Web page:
At some point she made too many enemies, and they managed to get the mob riled up against her. The result was her murder, the most famous example of pagan martyrdom in the ancient world. Apparently the Church has been complaining about the movie because it portrays Christians as a bloodthirsty mob of intolerant fanatics. Such a sweeping generalization would not be fair, but the facts are the facts. Hypatia was in fact murdered by a fanatical mob and they were in fact Christians. Hypatia's story deserves to be told.




A Religion of Mythopoeia


Westernesste is an interesting and unusual neopagan religion founded by Maerian Morris, a former priestess of the Church of All Worlds. What makes Westernesste so interesting is that they are more interested in fiction than history. Most pagan groups in the present day are focused on reviving something from the pagan past, though usually with large doses of fantasy, wishful thinking and misinformation.

Rather than taking this well-worn route, Westernesste comes right out and says that their religion is based on fantasy, specifically fantasy as mythopoeia or the creation of new myth. I see this as a very promising development, because it takes neopaganism out of the “looking things up in books” mentality and focuses instead on going to the roots of the matter.


Those roots are not to be found in old books about folklore and ritual (although such books should be studied carefully by all serious pagans) but in a direct and personal contact with the world of myth and magic through the medium of the subconscious, the imagination and creativity. Westernesste has created an interlinking web of “virtual worlds” called Sidhevair, using web design and art software to build striking images of fantastic worlds.


In taking this approach, Westernesste avoids both the dry intellectualism of much of the Reconstructionist pagan community, and the pseudo-historical fallacies so common in Wicca. This is a promising new direction for paganism to take, and it provides a possible framework for the creative, playful and truly inspired to do many exciting things.




Human sacrifice

A historical reality


Some neopagans would prefer to believe that human sacrifice was never a part of ancient paganism, but of course it actually was. The archeological, historical and literary records provide far too much evidence of this for any reasonable person to doubt it. Some cultures practiced human sacrifice as an occasional ritual act of great power, an exchange between humanity and the world of the divine in which a thing of great value (a human life) is offered up in anticipation of a great reward. Other cultures practiced human sacrifice on a massive scale, slaughtering hundreds of victims at a single ceremony. These acts are repugnant to us today, and with good reason.

On the other hand, the callous violence of human sacrifice is by no means a feature unique to ancient paganism. What about the auto-da-fe, the central public ritual of the Spanish Inquisition, in which “heretics” were forced to publicly confess before massive crowds before being burned alive? If this is not a human sacrifice, the distinction is an academic one.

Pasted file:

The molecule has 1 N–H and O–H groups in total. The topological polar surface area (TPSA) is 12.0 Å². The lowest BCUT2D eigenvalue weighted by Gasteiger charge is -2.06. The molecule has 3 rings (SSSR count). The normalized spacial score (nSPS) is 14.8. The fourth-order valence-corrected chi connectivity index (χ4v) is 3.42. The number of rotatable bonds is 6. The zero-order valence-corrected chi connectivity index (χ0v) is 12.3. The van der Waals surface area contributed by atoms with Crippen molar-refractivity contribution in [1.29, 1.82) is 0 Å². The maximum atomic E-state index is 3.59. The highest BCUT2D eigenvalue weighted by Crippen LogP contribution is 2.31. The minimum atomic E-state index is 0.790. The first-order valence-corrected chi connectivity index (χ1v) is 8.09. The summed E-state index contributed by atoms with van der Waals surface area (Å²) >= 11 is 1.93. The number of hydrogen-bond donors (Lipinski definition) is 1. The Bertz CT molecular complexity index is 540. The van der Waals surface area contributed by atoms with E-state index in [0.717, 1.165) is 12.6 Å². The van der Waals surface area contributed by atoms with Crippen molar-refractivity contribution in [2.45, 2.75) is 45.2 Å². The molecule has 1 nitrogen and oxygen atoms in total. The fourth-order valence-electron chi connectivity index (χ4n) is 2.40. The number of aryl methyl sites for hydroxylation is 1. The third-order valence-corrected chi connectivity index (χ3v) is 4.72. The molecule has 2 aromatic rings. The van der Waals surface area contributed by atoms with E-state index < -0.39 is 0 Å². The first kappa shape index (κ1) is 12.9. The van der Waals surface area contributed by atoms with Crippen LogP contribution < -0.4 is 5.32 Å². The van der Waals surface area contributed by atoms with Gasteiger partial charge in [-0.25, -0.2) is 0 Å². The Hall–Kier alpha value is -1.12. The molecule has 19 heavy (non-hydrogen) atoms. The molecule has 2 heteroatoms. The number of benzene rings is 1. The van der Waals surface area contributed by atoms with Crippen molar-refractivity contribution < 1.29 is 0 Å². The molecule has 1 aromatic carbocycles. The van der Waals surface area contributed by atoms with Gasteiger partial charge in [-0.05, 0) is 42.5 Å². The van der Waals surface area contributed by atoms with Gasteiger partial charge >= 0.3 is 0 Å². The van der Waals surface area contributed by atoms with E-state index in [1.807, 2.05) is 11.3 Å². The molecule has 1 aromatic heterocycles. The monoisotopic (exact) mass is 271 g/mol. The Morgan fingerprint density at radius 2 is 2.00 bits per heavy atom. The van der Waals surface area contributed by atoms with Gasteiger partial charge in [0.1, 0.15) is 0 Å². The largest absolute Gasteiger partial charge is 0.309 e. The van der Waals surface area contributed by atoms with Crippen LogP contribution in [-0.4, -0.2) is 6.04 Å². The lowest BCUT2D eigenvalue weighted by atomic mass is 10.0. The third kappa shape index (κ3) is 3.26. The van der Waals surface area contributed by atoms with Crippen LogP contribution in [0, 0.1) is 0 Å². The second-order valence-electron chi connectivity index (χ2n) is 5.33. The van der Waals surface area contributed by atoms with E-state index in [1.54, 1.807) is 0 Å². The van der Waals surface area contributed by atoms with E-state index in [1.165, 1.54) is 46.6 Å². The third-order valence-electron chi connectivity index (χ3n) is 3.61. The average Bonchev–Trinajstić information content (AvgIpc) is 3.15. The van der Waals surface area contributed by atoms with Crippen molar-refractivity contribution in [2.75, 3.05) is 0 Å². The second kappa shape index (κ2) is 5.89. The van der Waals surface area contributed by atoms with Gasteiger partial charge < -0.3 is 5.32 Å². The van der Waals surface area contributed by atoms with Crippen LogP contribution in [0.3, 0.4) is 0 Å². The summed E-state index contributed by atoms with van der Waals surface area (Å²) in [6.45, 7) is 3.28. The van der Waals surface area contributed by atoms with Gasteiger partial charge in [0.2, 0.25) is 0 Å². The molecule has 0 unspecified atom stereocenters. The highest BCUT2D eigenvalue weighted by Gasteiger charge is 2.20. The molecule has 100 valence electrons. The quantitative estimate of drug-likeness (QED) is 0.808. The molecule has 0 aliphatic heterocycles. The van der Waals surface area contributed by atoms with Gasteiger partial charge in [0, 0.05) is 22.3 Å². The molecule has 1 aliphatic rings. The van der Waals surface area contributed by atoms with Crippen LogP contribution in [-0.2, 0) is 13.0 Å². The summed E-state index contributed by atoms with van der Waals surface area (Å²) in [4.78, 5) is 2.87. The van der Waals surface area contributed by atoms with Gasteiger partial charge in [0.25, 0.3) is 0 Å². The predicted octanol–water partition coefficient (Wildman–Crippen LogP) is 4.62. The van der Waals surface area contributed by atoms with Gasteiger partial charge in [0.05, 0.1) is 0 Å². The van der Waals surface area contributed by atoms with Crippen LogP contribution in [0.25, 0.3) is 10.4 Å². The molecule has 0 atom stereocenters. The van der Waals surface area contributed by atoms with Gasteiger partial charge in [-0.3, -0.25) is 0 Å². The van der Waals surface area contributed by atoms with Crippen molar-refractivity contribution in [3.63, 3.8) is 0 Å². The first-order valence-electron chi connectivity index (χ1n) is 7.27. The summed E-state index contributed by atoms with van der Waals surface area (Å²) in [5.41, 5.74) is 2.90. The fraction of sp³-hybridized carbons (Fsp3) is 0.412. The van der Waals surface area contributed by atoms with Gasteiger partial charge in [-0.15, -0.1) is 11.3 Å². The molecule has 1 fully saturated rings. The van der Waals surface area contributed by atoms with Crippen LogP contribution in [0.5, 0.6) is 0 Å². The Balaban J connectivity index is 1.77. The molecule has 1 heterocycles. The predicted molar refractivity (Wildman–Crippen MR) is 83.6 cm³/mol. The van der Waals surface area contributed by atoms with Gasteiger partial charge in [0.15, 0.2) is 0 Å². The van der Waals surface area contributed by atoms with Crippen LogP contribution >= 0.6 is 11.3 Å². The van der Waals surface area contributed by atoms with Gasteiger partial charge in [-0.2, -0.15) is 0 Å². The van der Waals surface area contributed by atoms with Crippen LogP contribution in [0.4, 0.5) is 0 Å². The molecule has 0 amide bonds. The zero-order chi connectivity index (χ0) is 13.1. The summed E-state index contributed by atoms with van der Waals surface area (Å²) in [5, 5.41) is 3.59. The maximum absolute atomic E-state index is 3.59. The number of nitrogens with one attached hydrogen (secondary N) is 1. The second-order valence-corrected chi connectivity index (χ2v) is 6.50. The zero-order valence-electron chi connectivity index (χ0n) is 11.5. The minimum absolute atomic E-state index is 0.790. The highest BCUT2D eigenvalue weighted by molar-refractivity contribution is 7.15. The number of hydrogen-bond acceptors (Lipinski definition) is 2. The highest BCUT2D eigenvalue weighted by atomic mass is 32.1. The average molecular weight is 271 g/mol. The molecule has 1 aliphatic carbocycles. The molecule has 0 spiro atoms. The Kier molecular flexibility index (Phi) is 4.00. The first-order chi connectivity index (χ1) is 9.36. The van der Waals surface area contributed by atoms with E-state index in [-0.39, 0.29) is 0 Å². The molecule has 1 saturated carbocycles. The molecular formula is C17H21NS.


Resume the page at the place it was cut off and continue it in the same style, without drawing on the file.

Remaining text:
The ancient Romans professed to be horrified by the Gaulish practice of human sacrifice, but they also threw people to the lions for public entertainment. Modern atheists would see human sacrifice as one of the evils of religion and superstition, but atheist totalitarian regimes murdered millions of people in the name of ideology, so what's the difference?


The practice of human sacrifice in ancient paganism should not be denied, because it's a historical fact. But it also shouldn't be blamed on pagan religious ideas- whether pagan, Christian, atheist or anything else, humans still have a lot to learn!



The Julian Society

A Pagan Religious Order


The Julian Society is (or was) a religious order dedicated to the memory of Julian the Apostate, last pagan emperor of the Roman Empire. Why do I say “was”? Because the last new entry on the Society's blog is from 2009, so the extent to which they are still an active organization is unclear.

Although the emperor Julian was indeed a pagan, his paganism was distinctly different from that of the ancient Greco-Roman world. Julian was steeped in the doctrines of Neo-Platonism, a tradition of mystical philosophy that had both a pagan faction (represented by philosophers such as Plotinus, Porphyry and Iamblichus) and a Christian faction (represented by philosophers such as Origen and Pseudo-Dionysius). Christian Neo-Platonism had a huge influence on the development of Christian doctrine, and some of the tenets of pagan Neo-Platonism were a lot more similar to Christianity than most neo-pagans would be comfortable with. For instance, Neo-Platonists of both factions tended to advocate an austere morality of “rejection of the flesh.”